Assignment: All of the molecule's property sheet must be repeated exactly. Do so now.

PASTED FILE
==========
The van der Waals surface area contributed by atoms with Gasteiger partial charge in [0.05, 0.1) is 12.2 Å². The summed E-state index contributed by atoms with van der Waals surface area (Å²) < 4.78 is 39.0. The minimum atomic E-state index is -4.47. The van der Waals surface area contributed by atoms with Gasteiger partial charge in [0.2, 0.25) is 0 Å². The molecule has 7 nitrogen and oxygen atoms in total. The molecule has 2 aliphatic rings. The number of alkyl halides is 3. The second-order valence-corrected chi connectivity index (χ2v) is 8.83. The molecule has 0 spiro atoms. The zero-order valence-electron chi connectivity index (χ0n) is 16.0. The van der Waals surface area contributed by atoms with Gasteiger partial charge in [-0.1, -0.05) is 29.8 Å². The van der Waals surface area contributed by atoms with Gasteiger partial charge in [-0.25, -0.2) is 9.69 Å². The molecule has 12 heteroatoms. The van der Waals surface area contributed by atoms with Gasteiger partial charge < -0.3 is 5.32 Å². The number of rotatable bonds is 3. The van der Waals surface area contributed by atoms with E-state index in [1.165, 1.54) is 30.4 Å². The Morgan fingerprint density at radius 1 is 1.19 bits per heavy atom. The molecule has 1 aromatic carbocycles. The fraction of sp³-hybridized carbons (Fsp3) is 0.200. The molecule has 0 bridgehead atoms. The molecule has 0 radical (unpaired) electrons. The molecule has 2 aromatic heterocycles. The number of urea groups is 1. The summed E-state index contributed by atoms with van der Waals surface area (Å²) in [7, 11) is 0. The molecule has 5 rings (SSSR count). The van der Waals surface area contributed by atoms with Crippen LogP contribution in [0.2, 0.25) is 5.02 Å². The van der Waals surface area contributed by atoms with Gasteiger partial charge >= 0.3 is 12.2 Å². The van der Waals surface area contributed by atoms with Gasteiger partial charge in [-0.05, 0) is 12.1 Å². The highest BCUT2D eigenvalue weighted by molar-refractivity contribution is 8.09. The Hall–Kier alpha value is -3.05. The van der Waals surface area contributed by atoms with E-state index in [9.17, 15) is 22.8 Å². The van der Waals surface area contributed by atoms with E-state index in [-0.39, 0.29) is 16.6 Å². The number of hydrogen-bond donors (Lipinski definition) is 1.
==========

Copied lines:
The van der Waals surface area contributed by atoms with Gasteiger partial charge in [0.05, 0.1) is 12.2 Å². The summed E-state index contributed by atoms with van der Waals surface area (Å²) < 4.78 is 39.0. The minimum atomic E-state index is -4.47. The van der Waals surface area contributed by atoms with Gasteiger partial charge in [0.2, 0.25) is 0 Å². The molecule has 7 nitrogen and oxygen atoms in total. The molecule has 2 aliphatic rings. The number of alkyl halides is 3. The second-order valence-corrected chi connectivity index (χ2v) is 8.83. The molecule has 0 spiro atoms. The zero-order valence-electron chi connectivity index (χ0n) is 16.0. The van der Waals surface area contributed by atoms with Gasteiger partial charge in [-0.1, -0.05) is 29.8 Å². The van der Waals surface area contributed by atoms with Gasteiger partial charge in [-0.25, -0.2) is 9.69 Å². The molecule has 12 heteroatoms. The van der Waals surface area contributed by atoms with Gasteiger partial charge < -0.3 is 5.32 Å². The number of rotatable bonds is 3. The van der Waals surface area contributed by atoms with E-state index in [1.165, 1.54) is 30.4 Å². The Morgan fingerprint density at radius 1 is 1.19 bits per heavy atom. The molecule has 1 aromatic carbocycles. The fraction of sp³-hybridized carbons (Fsp3) is 0.200. The molecule has 0 bridgehead atoms. The molecule has 0 radical (unpaired) electrons. The molecule has 2 aromatic heterocycles. The number of urea groups is 1. The summed E-state index contributed by atoms with van der Waals surface area (Å²) in [7, 11) is 0. The molecule has 5 rings (SSSR count). The van der Waals surface area contributed by atoms with Crippen LogP contribution in [0.2, 0.25) is 5.02 Å². The van der Waals surface area contributed by atoms with Gasteiger partial charge >= 0.3 is 12.2 Å². The van der Waals surface area contributed by atoms with Gasteiger partial charge in [-0.05, 0) is 12.1 Å². The highest BCUT2D eigenvalue weighted by molar-refractivity contribution is 8.09. The Hall–Kier alpha value is -3.05. The van der Waals surface area contributed by atoms with E-state index in [9.17, 15) is 22.8 Å². The van der Waals surface area contributed by atoms with E-state index in [-0.39, 0.29) is 16.6 Å². The number of hydrogen-bond donors (Lipinski definition) is 1.